Practically every DMM has a DC and an AC measurement function. Voltage testing is commonly used to test and verify the outputs of instruments, components, or circuits. Voltage is always measured between two points, so two probes are needed. Some DMM connectors and probes are colored; red is intended for the positive point that you want to actually take a measurement of and black is intended for the negative point that is typically a reference or ground. However, voltage is bidirectional, so if you were to switch the positive and negative points, the measured voltage would simply be inverted.
There are usually two different modes for measuring voltage: AC and DC. Typically, DC is denoted with a V with one dashed line and one solid line while AC is denoted with a V with a wave. Be sure to select the correct range and mode for your application.
Figure 1. AC voltage (left) and DC voltage (right) measurements are commonly used to test and verify outputs of instruments, components, or circuits.
There are several terms and concepts you should be familiar with when measuring AC or DC voltage.
An ideal voltmeter has an infinite input resistance so that the instrument does not draw any current from the test circuit. However, in reality, there is always some resistance that affects measurement accuracy. To minimize this problem, a DMM’s voltage measurement subsystems are often designed to have impedances in the 1s to 10s of MΩ. If you are measuring low voltages, even this resistance can be enough to add unacceptable inaccuracies to your measurement. For this reason, lower voltage ranges often have a higher impedance option such as 10 GΩ.
With some DMMs, you can select the input resistance. For most applications, it can be said the higher the impedance, the more accurate the measurement. However, there are a few cases where you might choose the lower impedance. For instance, a conduit that has many different wires inside might have coupling across the wires. Even though the wires are open and floating, the DMM still reads a voltage. The higher impedance isn’t sufficient to eliminate these ghost voltages, but a low impedance provides a path for this built-up charge and allows the DMM to correctly measure 0 V. An example of this at a lower voltage range is if you had traces close together on a circuit.
When measuring AC signals (voltage or current), the crest factor can be an important parameter when determining accuracy for a specific waveform. The crest factor is the ratio of the peak value to the rms value and is a way to describe waveform shapes. Typically, the crest factor is used for voltages, but can be used for other measurements such as current. It is technically defined as a positive real number, but most often it is specified as a ratio.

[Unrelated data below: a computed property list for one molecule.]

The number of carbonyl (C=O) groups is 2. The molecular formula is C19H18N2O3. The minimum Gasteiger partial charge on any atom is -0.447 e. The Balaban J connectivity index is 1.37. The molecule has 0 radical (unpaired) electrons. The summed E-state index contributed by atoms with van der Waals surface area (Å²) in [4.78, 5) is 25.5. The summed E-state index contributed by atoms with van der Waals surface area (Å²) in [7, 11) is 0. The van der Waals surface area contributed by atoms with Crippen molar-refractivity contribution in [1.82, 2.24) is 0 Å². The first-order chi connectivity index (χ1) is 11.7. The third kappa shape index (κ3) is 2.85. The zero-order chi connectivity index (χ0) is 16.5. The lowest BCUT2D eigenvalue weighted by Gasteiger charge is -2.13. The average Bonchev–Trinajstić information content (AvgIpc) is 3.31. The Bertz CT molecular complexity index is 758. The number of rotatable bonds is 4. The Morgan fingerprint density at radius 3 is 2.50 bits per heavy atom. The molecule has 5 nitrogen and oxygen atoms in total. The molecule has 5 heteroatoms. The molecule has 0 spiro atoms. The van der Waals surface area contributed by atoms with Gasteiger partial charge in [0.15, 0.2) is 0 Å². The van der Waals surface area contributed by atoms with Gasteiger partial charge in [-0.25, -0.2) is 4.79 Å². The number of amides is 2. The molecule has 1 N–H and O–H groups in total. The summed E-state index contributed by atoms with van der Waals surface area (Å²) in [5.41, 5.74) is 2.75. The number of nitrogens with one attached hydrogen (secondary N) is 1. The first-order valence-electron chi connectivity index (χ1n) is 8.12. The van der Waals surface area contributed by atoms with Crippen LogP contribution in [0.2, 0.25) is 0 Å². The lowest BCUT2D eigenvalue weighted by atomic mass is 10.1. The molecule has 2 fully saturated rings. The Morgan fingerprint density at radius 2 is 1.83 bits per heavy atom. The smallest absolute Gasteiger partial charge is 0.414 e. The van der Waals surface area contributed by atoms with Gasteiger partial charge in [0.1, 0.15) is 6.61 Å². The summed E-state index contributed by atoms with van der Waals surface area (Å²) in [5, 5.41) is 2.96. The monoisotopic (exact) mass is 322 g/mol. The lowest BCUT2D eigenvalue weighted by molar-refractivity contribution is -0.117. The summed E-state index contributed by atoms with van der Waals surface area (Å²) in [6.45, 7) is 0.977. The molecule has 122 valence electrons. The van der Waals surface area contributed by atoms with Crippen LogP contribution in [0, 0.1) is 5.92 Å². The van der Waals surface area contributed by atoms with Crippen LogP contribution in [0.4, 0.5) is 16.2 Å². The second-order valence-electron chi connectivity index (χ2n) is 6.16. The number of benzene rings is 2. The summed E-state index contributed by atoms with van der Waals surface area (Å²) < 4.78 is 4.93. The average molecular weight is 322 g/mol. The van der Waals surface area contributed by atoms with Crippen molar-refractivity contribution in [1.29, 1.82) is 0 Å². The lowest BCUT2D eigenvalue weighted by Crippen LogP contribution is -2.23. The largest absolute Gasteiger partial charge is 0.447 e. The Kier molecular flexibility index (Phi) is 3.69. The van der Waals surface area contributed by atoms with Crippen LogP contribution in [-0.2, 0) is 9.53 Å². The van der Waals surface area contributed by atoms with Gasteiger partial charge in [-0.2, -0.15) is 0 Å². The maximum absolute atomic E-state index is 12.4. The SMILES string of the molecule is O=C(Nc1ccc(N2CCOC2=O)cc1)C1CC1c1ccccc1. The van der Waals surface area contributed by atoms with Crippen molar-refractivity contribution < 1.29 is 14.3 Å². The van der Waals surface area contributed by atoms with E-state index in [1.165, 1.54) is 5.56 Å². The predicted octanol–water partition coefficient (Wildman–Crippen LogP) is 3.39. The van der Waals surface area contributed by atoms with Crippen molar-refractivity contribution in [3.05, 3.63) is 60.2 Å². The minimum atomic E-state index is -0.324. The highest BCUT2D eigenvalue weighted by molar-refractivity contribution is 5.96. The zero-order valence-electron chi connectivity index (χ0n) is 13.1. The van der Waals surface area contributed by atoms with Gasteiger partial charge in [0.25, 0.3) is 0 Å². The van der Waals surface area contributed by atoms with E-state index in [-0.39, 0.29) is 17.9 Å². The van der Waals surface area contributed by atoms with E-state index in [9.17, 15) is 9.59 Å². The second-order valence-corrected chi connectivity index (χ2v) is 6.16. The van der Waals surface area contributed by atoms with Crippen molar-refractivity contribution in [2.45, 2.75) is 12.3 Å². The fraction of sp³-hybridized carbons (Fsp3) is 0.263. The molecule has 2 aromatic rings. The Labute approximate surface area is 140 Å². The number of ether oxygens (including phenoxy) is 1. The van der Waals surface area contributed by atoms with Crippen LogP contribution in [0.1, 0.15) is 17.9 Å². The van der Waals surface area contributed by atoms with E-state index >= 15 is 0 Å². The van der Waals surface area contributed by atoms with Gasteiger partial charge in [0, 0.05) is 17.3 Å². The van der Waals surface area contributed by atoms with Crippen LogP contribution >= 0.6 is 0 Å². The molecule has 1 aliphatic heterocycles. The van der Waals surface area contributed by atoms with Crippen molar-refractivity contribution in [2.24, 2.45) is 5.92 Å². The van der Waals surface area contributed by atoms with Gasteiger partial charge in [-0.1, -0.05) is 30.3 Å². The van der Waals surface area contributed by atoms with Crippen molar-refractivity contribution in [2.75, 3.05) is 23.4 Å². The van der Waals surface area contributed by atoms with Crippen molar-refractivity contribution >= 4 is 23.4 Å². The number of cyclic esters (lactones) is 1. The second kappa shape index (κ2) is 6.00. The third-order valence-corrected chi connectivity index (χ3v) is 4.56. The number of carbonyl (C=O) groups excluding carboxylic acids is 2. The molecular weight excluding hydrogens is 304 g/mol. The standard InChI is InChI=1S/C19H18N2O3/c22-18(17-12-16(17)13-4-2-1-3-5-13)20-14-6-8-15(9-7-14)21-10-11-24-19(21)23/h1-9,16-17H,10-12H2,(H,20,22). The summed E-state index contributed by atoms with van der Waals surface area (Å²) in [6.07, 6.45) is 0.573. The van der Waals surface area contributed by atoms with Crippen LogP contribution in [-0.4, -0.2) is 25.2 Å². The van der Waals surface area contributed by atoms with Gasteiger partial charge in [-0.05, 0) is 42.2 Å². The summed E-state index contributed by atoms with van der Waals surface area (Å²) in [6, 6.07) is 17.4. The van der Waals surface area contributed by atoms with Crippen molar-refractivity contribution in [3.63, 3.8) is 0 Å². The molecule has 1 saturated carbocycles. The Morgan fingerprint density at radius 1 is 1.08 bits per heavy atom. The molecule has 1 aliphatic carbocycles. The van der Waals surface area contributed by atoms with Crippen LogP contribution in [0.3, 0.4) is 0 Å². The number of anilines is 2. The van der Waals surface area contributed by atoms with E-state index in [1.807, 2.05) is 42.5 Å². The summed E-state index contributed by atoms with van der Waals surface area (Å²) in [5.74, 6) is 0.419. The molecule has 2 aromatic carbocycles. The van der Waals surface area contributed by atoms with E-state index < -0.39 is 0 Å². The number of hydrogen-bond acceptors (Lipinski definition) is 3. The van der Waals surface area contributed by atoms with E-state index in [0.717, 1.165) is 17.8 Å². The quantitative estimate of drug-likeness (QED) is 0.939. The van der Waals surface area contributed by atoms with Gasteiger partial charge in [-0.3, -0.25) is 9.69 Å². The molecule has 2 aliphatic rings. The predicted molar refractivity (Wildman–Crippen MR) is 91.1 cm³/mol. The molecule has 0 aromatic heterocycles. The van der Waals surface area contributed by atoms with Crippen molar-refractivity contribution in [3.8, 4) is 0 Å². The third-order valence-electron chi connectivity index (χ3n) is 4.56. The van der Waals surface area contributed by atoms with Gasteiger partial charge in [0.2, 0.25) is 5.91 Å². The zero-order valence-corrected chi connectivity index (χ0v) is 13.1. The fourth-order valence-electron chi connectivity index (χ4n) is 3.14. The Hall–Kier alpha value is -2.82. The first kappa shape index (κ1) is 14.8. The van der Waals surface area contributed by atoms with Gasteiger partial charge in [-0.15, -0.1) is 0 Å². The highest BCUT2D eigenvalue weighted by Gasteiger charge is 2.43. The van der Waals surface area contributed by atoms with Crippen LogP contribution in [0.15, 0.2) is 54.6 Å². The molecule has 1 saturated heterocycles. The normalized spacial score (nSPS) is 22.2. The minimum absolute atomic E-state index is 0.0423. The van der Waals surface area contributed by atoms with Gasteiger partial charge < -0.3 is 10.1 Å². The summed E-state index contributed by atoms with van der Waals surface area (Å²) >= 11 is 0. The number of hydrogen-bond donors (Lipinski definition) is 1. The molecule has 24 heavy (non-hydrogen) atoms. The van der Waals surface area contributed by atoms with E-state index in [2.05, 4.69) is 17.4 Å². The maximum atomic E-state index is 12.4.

Equation 2. The crest factor is a measure of how extreme the peaks are in a waveform
A constant waveform with no peaks has a crest factor of 1 because the peak value and the rms value of the waveform are the same. For a triangle waveform, it has a crest factor of 1.732. Higher crest factors indicate sharper peaks and make it more difficult to get an accurate AC measurement.
Figure 2. The crest factor of an AC signal can affect the accuracy
An AC multimeter that measures using true rms specifies the accuracy based on a sine wave. It indicates, through the crest factor, how much distortion a sine wave can have and still be measured within the stated accuracy. It also includes any additional accuracy error for other waveforms, depending on their crest factor.
For example, if a given DMM has an AC accuracy of 0.03 percent of the reading. You are measuring a triangle waveform, so you need to look up any additional error with a crest factor of 1.732. The DMM specifies that for crest factors between 1 and 2, there is additional error of 0.05 percent of the reading. Your measurement then has an accuracy of 0.03 percent + 0.05 percent for a total of 0.08 percent of the reading. As you can see, the crest factor of a waveform can have a large affect on the accuracy of the measurement.
Most DMMs offer the ability to do a null offset. This is useful for eliminating errors caused by connections and wires when making a DC voltage or resistance measurement. First, you select the correct measurement type and range. Then connect your probes together and wait for a measurement to read. Then select the null offset button. Subsequent readings subtract the null measurement to provide a more accurate reading.
In addition to performing a null offset, another way to improve voltage and resistance measurement accuracy is by enabling a feature called auto zero. Auto zero is used to compensate for internal instrument offsets. When the feature is enabled, the DMM makes an additional measurement for every measurement you take. This additional measurement is taken between the DMM input and its ground. This value is then subtracted from the measurement taken, thus subtracting any offsets in the measurement path or ADC. Although it can be very helpful in improving the accuracy of the measurement, auto zero can increase the time it takes to perform a measurement.